Q: How much has your career benefited from having mentors?
A:I have benefited a great deal from many mentors during my career. Having a mentor speeds up and intensifies the learning process because you are getting the essence of your mentor's insight that might have taken a lifetime to develop on your own. A mentor can also provide behind-the-scenes background regarding why and how management decisions are made, which may very well come in handy when you encounter a similar situation.
I would like to discuss mentoring in some detail given that this subject comes up frequently after my talks, which indicates to me there is a high level of interest. Just so we are on the same page on the definition of mentoring: According to Wikipedia, "[m]entorship is a personal developmental relationship in which a more experienced or more knowledgeable person helps to guide a less experienced or less knowledgeable person." And according to the Merriam-Webster dictionary, a mentor is a trusted counselor, guide, tutor, or a coach.
In its everyday usage, mentoring usually implies a relationship that lasts over a period of time. In reality, we all have mentors at some point in our lives. Our teachers, our boss at work, an older friend or relative, or someone who knows about a subject we are interested in. Anyone who is willing to take us in to share knowledge can be considered an interim mentor.
I did a fair amount of research and read a book on this subject when I encountered difficulties interacting with a mentor with whom I had developed a deep relationship. It turns out many issues can be understood by knowing why a person is interested in mentoring. Many mentors do so purely for altruistic reasons. Sometimes they are interested in teaching, grooming someone as a replacement, or simply because they like an individual and want to see that individual grow. Unfortunately, sometimes the reason is to satisfy the need for control or to feel superior. Invariably, the mentor-mentee relationship breaks down when the motivations are less than pure good will. Gradually the mentee's submissiveness will give way to the need for independence, and the individual may even at some point in time feel that he or she knows more than the mentor.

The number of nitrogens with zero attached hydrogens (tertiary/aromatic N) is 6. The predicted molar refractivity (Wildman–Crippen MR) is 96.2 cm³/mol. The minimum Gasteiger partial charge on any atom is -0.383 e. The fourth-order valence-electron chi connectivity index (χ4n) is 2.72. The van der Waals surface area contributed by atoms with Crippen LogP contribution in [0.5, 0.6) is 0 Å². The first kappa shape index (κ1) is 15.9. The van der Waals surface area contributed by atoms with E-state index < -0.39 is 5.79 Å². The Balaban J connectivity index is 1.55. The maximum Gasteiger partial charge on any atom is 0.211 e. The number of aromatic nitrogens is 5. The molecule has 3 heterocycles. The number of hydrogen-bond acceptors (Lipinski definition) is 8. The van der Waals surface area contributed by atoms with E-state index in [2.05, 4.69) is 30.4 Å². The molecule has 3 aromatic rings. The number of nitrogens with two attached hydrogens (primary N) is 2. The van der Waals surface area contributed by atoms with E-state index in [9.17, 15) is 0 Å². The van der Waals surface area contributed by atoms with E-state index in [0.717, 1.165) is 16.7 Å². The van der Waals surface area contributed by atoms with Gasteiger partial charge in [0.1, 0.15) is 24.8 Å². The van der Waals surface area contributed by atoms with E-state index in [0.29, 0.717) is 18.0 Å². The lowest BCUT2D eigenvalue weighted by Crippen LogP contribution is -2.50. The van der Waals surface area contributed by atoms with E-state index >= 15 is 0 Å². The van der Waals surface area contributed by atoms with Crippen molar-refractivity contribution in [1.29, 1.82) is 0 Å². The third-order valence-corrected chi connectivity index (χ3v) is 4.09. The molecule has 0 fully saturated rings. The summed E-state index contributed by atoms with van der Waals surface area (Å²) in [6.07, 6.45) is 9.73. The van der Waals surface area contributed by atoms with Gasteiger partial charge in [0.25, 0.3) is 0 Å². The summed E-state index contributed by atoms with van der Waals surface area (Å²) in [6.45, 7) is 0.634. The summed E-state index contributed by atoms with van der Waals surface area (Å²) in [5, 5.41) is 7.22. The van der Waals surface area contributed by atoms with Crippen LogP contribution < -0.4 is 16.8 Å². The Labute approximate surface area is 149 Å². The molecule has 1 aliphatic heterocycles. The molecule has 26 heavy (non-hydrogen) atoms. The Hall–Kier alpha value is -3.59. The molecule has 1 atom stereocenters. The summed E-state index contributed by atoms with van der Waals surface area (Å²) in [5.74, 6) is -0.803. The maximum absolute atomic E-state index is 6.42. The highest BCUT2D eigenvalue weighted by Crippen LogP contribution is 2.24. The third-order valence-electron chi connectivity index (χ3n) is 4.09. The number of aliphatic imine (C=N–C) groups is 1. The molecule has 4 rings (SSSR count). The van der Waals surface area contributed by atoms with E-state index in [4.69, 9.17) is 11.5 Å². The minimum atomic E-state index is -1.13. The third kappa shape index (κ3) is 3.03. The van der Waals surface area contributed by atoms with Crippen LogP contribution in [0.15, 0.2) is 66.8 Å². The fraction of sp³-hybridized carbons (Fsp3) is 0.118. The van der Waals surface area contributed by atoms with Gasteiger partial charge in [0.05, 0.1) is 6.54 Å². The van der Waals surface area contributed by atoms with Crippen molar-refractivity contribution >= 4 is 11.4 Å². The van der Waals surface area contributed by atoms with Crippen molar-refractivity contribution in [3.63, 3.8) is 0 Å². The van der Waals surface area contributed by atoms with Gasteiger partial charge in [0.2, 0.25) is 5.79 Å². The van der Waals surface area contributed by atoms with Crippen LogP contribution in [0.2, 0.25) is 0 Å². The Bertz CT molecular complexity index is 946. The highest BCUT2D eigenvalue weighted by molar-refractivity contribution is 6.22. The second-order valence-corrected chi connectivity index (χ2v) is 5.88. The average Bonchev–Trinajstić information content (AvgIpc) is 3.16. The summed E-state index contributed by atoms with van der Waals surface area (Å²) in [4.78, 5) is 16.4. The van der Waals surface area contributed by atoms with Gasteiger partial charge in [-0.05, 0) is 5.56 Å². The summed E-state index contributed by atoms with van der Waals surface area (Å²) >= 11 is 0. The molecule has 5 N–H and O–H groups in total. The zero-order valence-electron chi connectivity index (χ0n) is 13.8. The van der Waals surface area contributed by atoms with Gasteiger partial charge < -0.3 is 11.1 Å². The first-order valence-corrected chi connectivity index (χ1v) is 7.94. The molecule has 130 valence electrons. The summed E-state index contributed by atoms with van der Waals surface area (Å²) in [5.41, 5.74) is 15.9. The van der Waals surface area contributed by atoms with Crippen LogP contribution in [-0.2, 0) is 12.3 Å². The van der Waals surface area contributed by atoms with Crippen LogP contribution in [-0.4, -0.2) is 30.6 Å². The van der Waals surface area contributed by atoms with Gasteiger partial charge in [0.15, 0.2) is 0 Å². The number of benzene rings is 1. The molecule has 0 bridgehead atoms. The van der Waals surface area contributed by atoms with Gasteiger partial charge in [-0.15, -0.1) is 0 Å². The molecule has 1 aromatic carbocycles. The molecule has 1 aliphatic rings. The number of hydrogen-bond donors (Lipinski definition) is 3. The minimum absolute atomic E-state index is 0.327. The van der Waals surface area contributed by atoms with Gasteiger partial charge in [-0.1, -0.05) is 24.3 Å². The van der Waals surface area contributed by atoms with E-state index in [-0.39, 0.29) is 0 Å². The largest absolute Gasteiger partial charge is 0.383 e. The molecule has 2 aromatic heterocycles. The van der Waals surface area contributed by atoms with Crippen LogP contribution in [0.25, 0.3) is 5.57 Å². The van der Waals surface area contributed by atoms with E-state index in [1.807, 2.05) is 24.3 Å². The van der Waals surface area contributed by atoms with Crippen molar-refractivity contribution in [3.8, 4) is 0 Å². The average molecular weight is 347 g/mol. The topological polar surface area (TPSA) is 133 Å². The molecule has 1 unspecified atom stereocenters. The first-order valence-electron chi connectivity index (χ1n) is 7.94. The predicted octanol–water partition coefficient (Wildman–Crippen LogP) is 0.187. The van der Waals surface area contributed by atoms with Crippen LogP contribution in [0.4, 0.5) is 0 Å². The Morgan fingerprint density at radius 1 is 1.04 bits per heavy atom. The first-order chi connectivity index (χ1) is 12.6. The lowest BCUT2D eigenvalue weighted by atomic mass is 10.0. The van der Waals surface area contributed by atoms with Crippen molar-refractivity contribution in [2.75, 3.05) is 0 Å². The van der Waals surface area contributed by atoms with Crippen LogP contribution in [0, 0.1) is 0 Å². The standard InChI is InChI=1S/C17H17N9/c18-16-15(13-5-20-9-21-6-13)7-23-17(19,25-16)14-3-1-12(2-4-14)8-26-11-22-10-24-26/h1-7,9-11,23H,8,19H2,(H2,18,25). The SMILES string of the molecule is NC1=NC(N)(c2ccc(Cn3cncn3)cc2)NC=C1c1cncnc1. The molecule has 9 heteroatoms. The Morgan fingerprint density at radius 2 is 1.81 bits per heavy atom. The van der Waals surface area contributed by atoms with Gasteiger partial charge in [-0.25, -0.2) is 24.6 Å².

One question people frequently ask me is, "How do I find and engage a mentor?" Mentors are all around us if we have the humility and desire to learn from them. The process of engaging a mentor begins when you ask someone knowledgeable for his or her advice. Most people instinctively want to respond in a helpful way when asked, and that interaction could very well be the beginning of a mentoring relationship. From the mentor's standpoint, it is flattering to be asked and it is also fun to work with a worthy individual who is open and receptive to input.
A more important question people rarely ask is, "What does it take to maintain a meaningful relationship that lasts?" Like all relationships, the key ingredient is reciprocity. The mentor is less likely to be disappointed if entering the relationship without high expectations but purely with the intention of coaching. And the mentee enters the relationship with humility and an open mind. The relationship is likely to last if the mentee will be receptive to input, to learning, and to extrapolating what is taught into additional experiences. There is no greater satisfaction for a mentor than to see the mentee succeed due to a constructive relationship with his or her contribution. All too often a mentoring relationship will never get off the ground when the mentee is really looking for approval and will initiate a debate right from the start.